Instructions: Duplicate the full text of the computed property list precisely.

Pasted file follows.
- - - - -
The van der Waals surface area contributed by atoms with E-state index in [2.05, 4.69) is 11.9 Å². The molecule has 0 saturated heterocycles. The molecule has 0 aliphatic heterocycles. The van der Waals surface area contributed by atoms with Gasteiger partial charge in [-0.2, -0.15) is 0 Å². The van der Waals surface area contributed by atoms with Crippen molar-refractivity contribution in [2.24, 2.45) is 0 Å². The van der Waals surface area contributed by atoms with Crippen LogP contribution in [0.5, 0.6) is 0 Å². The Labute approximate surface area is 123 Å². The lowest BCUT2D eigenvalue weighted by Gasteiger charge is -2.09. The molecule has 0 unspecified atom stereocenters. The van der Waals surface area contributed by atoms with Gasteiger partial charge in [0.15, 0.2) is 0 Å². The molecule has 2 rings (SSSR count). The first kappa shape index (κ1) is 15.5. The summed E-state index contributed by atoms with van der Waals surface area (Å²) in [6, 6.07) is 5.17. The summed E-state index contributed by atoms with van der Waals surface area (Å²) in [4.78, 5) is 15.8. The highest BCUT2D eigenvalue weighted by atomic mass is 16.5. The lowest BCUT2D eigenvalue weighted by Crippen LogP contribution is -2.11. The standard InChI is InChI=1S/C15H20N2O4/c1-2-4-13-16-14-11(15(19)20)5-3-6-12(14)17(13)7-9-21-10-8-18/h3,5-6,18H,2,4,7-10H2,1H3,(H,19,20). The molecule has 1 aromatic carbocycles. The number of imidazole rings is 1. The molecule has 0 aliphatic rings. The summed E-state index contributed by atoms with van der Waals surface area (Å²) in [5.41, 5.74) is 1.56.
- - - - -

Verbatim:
The van der Waals surface area contributed by atoms with E-state index in [2.05, 4.69) is 11.9 Å². The molecule has 0 saturated heterocycles. The molecule has 0 aliphatic heterocycles. The van der Waals surface area contributed by atoms with Gasteiger partial charge in [-0.2, -0.15) is 0 Å². The van der Waals surface area contributed by atoms with Crippen molar-refractivity contribution in [2.24, 2.45) is 0 Å². The van der Waals surface area contributed by atoms with Crippen LogP contribution in [0.5, 0.6) is 0 Å². The Labute approximate surface area is 123 Å². The lowest BCUT2D eigenvalue weighted by Gasteiger charge is -2.09. The molecule has 0 unspecified atom stereocenters. The van der Waals surface area contributed by atoms with Gasteiger partial charge in [0.15, 0.2) is 0 Å². The molecule has 2 rings (SSSR count). The first kappa shape index (κ1) is 15.5. The summed E-state index contributed by atoms with van der Waals surface area (Å²) in [6, 6.07) is 5.17. The summed E-state index contributed by atoms with van der Waals surface area (Å²) in [4.78, 5) is 15.8. The highest BCUT2D eigenvalue weighted by atomic mass is 16.5. The lowest BCUT2D eigenvalue weighted by Crippen LogP contribution is -2.11. The standard InChI is InChI=1S/C15H20N2O4/c1-2-4-13-16-14-11(15(19)20)5-3-6-12(14)17(13)7-9-21-10-8-18/h3,5-6,18H,2,4,7-10H2,1H3,(H,19,20). The molecule has 1 aromatic carbocycles. The number of imidazole rings is 1. The molecule has 0 aliphatic rings. The summed E-state index contributed by atoms with van der Waals surface area (Å²) in [5.41, 5.74) is 1.56.